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According to the National Science Foundation, the number of graduate students continuing their studies after a PhD has risen twenty-five percent since the sixties. Postgraduate work usually lasts 1-3 years after a graduate degree and involves working as a research scientist while awaiting full-time positions.
Contrary to popular belief, space camp is not just for kids. NASA's popular camp has adult programs as well, including Adult Space Academy, where the older set can experience weightlessness, feel what it's like to walk on the moon, and alternate roles in a virtual space shuttle mission. They're during the weekend, so you don't have to worry about missing work.
There are many nontraditional methods of gaining a degree these days, including correspondence schools and four-year external degrees. But as of yet there is no option for the nontraditional astronomy student but to invent a program from scratch and submit it to a purely distance learning institution like Thomas Edison College.
If you are an astronomy major and want to do research, The National Undergraduate Research Observatory (NURO) is the place you want to call. It is a consortium of sixteen public and private universities across the country, banding together to provide hands-on training and research experiences for undergraduate students. It is great experience for future research scientists.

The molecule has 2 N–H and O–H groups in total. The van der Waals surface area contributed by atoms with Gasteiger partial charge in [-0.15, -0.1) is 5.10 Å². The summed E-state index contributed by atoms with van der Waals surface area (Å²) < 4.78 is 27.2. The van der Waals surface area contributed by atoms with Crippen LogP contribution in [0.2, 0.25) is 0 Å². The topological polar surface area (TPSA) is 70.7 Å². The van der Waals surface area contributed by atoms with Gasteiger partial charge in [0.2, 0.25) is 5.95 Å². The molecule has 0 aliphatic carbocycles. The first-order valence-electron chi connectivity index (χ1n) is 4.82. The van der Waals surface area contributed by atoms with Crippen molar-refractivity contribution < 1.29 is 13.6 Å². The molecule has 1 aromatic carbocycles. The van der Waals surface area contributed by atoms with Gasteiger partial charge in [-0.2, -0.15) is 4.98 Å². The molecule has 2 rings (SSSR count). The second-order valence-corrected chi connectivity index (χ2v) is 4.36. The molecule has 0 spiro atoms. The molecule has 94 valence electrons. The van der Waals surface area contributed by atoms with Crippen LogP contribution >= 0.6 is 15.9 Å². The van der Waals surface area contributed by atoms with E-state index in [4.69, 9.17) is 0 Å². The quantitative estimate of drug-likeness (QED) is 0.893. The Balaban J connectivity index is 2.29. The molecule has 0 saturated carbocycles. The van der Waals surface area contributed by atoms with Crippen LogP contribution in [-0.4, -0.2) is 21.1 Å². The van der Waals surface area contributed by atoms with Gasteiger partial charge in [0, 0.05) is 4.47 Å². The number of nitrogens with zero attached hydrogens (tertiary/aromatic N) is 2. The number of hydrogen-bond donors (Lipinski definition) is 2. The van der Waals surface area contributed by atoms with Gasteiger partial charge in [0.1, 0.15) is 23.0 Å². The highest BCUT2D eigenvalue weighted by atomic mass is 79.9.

The average time to complete a graduate degree in Astronomy has increased dramatically over the past fifty years. Graduate students in the early 1950s spent an average of 7.5 years getting their PhD. Data from a 1991 study indicate that present graduate school students need an average of 8.4 years to complete their studies and earn a PhD.
NASA's popular space camp is still going. They have programs for ages nine and up. If your child is in fourth grade or higher, send him to space. There are always options. For older kids age 12 and up there is the Space Academy and the Advanced Space Academy, where students can learn about becoming a part of the NASA team. There is also the Parent/Child space camp, for those parents who can't stand to be away from their kids.
If you want your kids to have organized access to science outside of school, contact The Hands on Science Outreach program. The goal of this program, partially funded by the National Science Foundation, is to develop and implement science programs for the pre-K to sixth grade child. They will tell you what you must do to start the program in your community.